What Is Bitcoin? Introduction To Digital Cash And BTC
Bitcoin is the number one cryptocurrency in the world.
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What Is Bitcoin?
Bitcoin is the first mainstream cryptocurrency. Created by Satoshi Nakomoto (a pseudonym for an anonymous developer or development team), Bitcoin was created in 2009 with the goal of creating an alternative to legacy banks, using blockchain distributed ledger technology as its backbone.
It quickly rose to notoriety, and by 2012, it made mainstream media airwaves as the currency of choice for the Deep Web’s infamous Silk Road marketplace. Soon BTC was being traded among journalists, activists, entrepreneurs, and tech savvy people worldwide, and thousands of blockchain-based crypto projects followed.
In the third quarter of 2017, Bitcoin grabbed the world’s attention as pricing rose astronomically. Suddenly black-market dealers and first adopters could afford Lambos and build businesses. Bitcoin can make and break billionaires, and it’s the flagship cryptocurrency that jump started the market.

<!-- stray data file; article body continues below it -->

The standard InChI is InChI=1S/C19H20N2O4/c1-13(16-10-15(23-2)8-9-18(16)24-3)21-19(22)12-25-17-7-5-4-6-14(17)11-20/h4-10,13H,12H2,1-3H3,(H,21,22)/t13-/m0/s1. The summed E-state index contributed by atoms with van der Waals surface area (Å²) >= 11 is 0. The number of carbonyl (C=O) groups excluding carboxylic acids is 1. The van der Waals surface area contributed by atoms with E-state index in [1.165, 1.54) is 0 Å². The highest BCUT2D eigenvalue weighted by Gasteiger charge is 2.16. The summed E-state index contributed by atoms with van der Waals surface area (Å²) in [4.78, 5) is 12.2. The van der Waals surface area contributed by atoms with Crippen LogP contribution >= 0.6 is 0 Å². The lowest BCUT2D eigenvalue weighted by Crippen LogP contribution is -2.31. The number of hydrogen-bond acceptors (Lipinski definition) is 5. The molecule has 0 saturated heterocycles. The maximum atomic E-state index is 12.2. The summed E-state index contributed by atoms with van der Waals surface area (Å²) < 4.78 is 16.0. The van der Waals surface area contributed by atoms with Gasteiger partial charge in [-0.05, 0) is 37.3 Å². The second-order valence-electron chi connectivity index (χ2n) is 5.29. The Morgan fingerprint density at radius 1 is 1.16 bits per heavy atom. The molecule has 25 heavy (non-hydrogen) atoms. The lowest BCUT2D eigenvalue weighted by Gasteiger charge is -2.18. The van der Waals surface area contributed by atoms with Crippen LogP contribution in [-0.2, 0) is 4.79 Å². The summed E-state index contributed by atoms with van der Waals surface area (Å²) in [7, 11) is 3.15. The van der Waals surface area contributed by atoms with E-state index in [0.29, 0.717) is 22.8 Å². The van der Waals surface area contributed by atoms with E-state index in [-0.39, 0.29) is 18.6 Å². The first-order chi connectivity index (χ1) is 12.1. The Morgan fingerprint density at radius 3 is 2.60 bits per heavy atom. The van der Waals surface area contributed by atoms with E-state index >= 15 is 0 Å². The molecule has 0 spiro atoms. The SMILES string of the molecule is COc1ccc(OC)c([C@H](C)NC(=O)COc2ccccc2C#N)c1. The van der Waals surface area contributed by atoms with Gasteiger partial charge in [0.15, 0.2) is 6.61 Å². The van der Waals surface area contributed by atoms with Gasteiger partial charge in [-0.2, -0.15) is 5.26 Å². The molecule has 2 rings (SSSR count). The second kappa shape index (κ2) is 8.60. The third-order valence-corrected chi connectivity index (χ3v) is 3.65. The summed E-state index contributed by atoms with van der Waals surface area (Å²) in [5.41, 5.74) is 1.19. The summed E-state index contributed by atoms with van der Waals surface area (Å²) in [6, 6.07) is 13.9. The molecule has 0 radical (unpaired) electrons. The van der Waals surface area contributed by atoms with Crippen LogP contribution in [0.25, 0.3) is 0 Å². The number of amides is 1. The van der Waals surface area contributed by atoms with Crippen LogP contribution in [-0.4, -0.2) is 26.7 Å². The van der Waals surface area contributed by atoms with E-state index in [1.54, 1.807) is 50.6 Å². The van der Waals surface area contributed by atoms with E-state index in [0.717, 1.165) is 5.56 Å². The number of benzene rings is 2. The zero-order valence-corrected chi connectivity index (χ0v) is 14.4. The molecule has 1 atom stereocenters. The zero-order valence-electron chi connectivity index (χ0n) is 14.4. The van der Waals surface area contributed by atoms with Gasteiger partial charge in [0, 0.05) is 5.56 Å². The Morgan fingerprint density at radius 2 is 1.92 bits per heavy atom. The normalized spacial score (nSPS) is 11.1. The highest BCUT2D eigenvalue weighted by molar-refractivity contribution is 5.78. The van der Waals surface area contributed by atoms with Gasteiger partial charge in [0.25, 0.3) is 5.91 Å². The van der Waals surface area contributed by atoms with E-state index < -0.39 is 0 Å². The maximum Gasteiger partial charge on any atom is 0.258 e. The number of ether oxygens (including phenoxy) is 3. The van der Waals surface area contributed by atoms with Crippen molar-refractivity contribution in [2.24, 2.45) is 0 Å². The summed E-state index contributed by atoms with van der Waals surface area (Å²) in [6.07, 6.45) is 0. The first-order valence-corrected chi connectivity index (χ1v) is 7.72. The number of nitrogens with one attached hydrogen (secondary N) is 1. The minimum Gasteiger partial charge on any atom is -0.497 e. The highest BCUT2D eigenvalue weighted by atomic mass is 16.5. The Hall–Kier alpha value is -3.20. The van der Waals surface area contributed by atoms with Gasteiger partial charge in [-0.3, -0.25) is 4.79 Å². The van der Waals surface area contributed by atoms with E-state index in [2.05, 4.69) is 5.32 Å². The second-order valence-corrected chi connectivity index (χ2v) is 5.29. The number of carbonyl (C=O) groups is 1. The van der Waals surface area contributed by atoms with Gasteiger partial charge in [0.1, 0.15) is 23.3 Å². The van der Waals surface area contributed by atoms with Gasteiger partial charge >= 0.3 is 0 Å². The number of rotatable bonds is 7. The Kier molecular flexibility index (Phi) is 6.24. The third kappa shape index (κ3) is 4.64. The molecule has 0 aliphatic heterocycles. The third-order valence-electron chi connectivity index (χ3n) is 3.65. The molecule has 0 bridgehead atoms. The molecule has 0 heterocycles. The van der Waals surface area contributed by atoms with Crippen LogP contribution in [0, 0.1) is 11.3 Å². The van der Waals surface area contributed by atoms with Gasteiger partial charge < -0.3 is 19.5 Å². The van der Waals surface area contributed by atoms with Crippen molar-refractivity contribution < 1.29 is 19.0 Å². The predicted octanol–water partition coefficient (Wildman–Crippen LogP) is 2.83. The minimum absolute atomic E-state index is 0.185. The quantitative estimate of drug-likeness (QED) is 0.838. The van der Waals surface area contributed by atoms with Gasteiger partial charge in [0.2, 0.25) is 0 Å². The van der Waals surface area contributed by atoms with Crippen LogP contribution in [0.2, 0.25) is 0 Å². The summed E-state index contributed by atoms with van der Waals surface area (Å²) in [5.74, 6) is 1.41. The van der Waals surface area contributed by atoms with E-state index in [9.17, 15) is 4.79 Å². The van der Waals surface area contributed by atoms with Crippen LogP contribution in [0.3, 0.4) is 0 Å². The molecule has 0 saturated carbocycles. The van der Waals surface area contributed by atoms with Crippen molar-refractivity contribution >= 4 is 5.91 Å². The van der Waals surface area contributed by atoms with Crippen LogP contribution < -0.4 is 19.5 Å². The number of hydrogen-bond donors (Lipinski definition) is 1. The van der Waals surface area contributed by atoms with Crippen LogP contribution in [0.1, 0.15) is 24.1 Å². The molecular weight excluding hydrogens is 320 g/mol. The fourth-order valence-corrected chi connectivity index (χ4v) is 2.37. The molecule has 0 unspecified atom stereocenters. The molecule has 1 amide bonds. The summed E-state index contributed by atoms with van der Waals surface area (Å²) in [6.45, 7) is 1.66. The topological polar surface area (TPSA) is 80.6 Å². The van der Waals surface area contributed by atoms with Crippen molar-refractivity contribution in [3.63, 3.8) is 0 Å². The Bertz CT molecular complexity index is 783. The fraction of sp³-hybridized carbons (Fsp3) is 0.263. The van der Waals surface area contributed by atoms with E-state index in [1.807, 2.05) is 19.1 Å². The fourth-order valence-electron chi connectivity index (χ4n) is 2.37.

Before explaining what Bitcoin is and why it’s so important, let’s review BTC’s market performance.
Market Summary of BTC
Bitcoin has a maximum supply of 21,000,000 BTC. Its peak price so far occurred on December 17, 2017 at $19,909.50 per BTC and the price of Bitcoin, for better or worse, is a constant feature in the cryptocurrency news.
Because it was the first cryptocurrency to reach public recognition, its name is tied to cryptocurrency on the general market. What Bitcoin BTC does, the rest of cryptocurrencies do in response. Bitcoin and cryptocurrency in general tend to move together, for good and bad.
Traders love the volatility of Bitcoin, which is at times extreme. For example, between October 2017 and January 2018, the value nearly quadrupled from $5,000 to $20,000, but then gradually settled back down to $6,000 multiple times throughout 2018.
It then dove to the $3000 to $4000 range in 2019.
BTC is mined using a Proof-of-Work consensus algorithm called Hashcash. It was originally mined on CPUs, then GPUs, and by the end of 2012, ASIC mining rigs were hitting the market. It’s now impossible for you mine BTC using a consumer PC’s hardware.
As more bitcoins are mined, the ledger gets longer and processing a block takes more complicated computations. These computations require more energy, and less bitcoins are rewarded.